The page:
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Sunday, July 19, 2015

Cucumber Tipi - Part 3

In spring, I covered the tipi with plastic to protect the cucumber sprouts from the cold and the wind -- and the marmots. I should have done it sooner, before a bunch of the sprouts got eaten... there is always more protection to install than I can keep up with.

The shelter really came in handy when Fawn and I got caught in a downpour! 

It was raining cats and dogs, but we were cozy with the cucumbers. 
 Above is the one start that I grew inside the house this year, a much-needed backup plan for my direct seed experiment (below). 

The direct seeding was a feasible trial in terms of temperature and timing, but a drawback I hadn't considered was vulnerability to wildlife. Indoor starts have an advantage in that department, being away from marmots during their most tender stage.

A great place to ride out the storm!
The spiral is the heavy gauge trellis wire I installed, 
featured in Cucumber Tipi Part 2.

When my sprouts got eaten (before the plastic went up), I wondered if all this preparation would result in a live tipi after all. Then I experienced another serendipitous provision: my friend Harris said that he had some extra Armenian cucumber starts -- ones he did not need! He offered them to me, and I felt like the luckiest garden lady around, driving home that day with those green beauties at my side. Above, you can see them freshly planted in the ground.

While planting the new starts, I noticed a plethora of earthworms in every shovel full. In a garden that had absolutely no worms in the beginning, it has been really fun to see them proliferate. They particularly liked the alpaca manure I laid down on the tipi floor, under the cardboard, in Cucumber Tipi Part 1. There is nothing like manure and cardboard to make earthworms happy.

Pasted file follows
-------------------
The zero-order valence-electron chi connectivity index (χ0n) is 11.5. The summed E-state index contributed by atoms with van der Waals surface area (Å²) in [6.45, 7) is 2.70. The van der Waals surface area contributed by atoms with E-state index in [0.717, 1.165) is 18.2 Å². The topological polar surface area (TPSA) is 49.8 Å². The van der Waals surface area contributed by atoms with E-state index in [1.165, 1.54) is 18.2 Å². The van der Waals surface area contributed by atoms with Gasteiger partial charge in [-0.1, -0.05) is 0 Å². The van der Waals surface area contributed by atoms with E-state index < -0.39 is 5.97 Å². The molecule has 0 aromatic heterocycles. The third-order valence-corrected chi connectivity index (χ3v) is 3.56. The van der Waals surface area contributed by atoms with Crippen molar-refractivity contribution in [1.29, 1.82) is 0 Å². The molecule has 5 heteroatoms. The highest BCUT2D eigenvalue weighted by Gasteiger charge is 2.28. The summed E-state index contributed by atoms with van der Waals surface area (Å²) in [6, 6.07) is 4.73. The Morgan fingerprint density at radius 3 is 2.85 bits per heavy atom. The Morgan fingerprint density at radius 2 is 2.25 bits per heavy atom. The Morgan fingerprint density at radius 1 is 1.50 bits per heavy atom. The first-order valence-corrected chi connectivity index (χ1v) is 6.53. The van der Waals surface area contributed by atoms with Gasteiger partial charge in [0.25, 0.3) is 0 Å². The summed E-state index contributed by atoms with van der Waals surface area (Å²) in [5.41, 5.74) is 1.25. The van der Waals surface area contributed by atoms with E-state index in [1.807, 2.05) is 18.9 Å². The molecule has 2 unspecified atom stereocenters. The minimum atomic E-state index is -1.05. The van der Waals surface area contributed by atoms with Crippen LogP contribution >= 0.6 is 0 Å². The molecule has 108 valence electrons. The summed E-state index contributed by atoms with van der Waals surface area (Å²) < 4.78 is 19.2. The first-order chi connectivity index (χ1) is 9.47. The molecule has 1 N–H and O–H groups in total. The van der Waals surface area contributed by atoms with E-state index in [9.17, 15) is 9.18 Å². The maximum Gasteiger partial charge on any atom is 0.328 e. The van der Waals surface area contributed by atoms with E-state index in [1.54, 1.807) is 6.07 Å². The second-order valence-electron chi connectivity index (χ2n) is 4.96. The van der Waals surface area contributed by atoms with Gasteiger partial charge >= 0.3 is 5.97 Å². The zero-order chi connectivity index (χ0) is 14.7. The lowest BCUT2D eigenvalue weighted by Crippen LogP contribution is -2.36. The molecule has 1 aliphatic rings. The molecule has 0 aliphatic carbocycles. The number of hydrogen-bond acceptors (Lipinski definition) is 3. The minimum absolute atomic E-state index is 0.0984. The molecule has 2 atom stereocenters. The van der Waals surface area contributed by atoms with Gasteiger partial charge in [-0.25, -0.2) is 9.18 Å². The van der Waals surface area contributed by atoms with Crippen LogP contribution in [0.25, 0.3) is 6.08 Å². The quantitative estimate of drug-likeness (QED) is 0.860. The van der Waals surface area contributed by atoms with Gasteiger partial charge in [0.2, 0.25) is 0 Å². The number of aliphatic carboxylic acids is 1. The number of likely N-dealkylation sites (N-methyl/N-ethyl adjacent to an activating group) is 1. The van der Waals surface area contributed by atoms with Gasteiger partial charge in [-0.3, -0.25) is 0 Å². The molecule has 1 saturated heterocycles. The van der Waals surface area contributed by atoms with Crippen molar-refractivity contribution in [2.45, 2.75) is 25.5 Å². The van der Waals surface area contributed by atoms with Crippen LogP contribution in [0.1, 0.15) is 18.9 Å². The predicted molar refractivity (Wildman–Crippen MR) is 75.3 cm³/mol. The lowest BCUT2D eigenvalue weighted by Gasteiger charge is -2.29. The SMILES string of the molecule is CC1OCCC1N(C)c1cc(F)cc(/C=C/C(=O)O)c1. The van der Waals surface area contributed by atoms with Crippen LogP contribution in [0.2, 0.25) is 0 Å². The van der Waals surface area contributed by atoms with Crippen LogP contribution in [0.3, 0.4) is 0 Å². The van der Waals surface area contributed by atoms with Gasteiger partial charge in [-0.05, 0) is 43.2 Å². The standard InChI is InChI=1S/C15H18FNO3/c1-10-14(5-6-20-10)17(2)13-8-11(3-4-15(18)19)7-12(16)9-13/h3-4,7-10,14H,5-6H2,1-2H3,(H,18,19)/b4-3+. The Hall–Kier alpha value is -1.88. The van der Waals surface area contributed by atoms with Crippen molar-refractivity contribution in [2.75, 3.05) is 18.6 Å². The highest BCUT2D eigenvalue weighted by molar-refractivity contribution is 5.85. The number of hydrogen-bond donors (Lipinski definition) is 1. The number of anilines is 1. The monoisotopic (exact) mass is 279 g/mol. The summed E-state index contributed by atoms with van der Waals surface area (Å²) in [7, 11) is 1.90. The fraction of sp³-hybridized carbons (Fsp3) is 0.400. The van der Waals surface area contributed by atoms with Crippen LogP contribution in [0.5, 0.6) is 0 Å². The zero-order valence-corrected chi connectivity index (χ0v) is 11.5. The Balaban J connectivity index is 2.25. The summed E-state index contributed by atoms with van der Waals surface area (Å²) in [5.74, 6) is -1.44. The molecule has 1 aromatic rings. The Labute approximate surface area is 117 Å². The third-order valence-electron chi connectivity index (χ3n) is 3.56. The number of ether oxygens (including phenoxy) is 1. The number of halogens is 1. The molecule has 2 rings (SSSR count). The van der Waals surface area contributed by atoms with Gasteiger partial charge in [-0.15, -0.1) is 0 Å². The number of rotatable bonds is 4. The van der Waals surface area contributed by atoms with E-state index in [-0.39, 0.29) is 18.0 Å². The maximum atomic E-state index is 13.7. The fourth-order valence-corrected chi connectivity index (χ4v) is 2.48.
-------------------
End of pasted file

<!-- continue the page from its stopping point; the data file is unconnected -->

These starts made my heart soar -- a second chance!

When we entered a record-breaking heatwave at the end of June, I knew the plastic would have to go. Walking into the tipi was like walking into an oven.


I pulled the plastic back, and as much as I wanted to leave it open, I didn't want to lose my second round of plants. I put sheer fabric up to make the plants less obvious to marmots passing by.  (left two photos: July 2nd; right: July 19th)

Above right: Fawn and her friends, looking for cucumbers on July 16th.

From flowers to food...

At last our favorite garden snack begins to form!

It's a dream come true. A cucumber tipi that you can enter to escape the sun's heat, and to munch on the crispy cool goodness of summer's bounty.

Thursday, July 2, 2015

Alderwood Archeology

The Alderwood Patch has come a long way from its days as a garbage pit, the way we found it when we bought the property.

Not only has the garbage been removed in a dump truck, and hugelkultur built up underground, but this year, a favorite childhood plant of mine has volunteered, bringing a sure sign of a microclimate shift! Scouring rush (Equisetum hyemale), a wetland indicator plant that sometimes grows outside of wetlands, popped up in the Alderwood Patch this spring, like a miracle in dusty sagebrush/Ponderosa Pine country. So how are things going underground, helping to alter the balances of moisture and temperature?

In March, I decided to rebuild the raspberry trellises as they were not tall enough. I made the circle bigger and as a side benefit, began some hugel-archeology with the post hole digger.

When I hit wood, at first I thought that was as far as I could dig. Then I decided to use the breaker bar (spud bar) to see if the wood had decomposed enough to dig through.

Indeed, I was able to put the post hole right through the hugel wood.

This is the condition of the alder wood in March 2015, after being in the ground since August 2013 (one and a half years). 

The Alderwood Patch with its new trellis posts

A couple months later...


The raspberry blossoms attracted a wide variety of pollinators this spring. 
This might be a Cuckoo bee from the genus Nomada.

The raspberries have been alive with many kinds of bees.

My favorite: the bumblebees!

Fawn says that even the green leaves smell like raspberries.

At last they start to ripen...

...and how fitting that the wildlife got the first one! 
It seems there may be enough to go around this year, though. :-)